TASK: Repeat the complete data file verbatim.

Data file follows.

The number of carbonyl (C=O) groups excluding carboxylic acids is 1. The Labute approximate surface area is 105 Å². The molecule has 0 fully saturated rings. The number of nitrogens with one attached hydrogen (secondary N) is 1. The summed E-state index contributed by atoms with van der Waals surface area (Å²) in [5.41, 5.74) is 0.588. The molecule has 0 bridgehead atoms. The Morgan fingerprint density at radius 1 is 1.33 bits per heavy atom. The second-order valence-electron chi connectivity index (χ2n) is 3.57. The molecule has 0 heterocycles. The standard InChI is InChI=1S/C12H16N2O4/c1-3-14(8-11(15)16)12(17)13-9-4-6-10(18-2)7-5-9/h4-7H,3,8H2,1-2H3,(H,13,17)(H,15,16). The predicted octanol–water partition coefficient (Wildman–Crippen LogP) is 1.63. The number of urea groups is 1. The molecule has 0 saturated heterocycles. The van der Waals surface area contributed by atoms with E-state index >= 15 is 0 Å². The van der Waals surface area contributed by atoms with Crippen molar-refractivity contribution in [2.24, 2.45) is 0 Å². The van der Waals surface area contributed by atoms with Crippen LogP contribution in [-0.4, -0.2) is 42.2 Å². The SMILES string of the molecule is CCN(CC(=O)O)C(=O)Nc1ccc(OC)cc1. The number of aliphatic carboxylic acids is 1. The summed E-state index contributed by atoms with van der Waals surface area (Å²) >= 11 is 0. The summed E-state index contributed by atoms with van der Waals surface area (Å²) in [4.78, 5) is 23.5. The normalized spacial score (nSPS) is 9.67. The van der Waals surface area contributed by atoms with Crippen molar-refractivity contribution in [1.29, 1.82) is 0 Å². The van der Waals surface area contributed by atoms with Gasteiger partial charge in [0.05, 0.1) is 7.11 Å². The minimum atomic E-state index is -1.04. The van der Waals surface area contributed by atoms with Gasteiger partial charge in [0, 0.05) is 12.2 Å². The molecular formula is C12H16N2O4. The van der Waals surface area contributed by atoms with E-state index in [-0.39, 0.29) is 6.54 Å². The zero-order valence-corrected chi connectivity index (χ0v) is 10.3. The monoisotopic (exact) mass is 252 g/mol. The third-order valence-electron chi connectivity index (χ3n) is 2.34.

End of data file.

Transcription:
The number of carbonyl (C=O) groups excluding carboxylic acids is 1. The Labute approximate surface area is 105 Å². The molecule has 0 fully saturated rings. The number of nitrogens with one attached hydrogen (secondary N) is 1. The summed E-state index contributed by atoms with van der Waals surface area (Å²) in [5.41, 5.74) is 0.588. The molecule has 0 bridgehead atoms. The Morgan fingerprint density at radius 1 is 1.33 bits per heavy atom. The second-order valence-electron chi connectivity index (χ2n) is 3.57. The molecule has 0 heterocycles. The standard InChI is InChI=1S/C12H16N2O4/c1-3-14(8-11(15)16)12(17)13-9-4-6-10(18-2)7-5-9/h4-7H,3,8H2,1-2H3,(H,13,17)(H,15,16). The predicted octanol–water partition coefficient (Wildman–Crippen LogP) is 1.63. The number of urea groups is 1. The molecule has 0 saturated heterocycles. The van der Waals surface area contributed by atoms with E-state index >= 15 is 0 Å². The van der Waals surface area contributed by atoms with Crippen molar-refractivity contribution in [2.24, 2.45) is 0 Å². The van der Waals surface area contributed by atoms with Crippen LogP contribution in [-0.4, -0.2) is 42.2 Å². The SMILES string of the molecule is CCN(CC(=O)O)C(=O)Nc1ccc(OC)cc1. The number of aliphatic carboxylic acids is 1. The summed E-state index contributed by atoms with van der Waals surface area (Å²) >= 11 is 0. The summed E-state index contributed by atoms with van der Waals surface area (Å²) in [4.78, 5) is 23.5. The normalized spacial score (nSPS) is 9.67. The van der Waals surface area contributed by atoms with Crippen molar-refractivity contribution in [1.29, 1.82) is 0 Å². The van der Waals surface area contributed by atoms with Gasteiger partial charge in [0.05, 0.1) is 7.11 Å². The minimum atomic E-state index is -1.04. The van der Waals surface area contributed by atoms with Gasteiger partial charge in [0, 0.05) is 12.2 Å². The molecular formula is C12H16N2O4. The van der Waals surface area contributed by atoms with E-state index in [-0.39, 0.29) is 6.54 Å². The zero-order valence-corrected chi connectivity index (χ0v) is 10.3. The monoisotopic (exact) mass is 252 g/mol. The third-order valence-electron chi connectivity index (χ3n) is 2.34.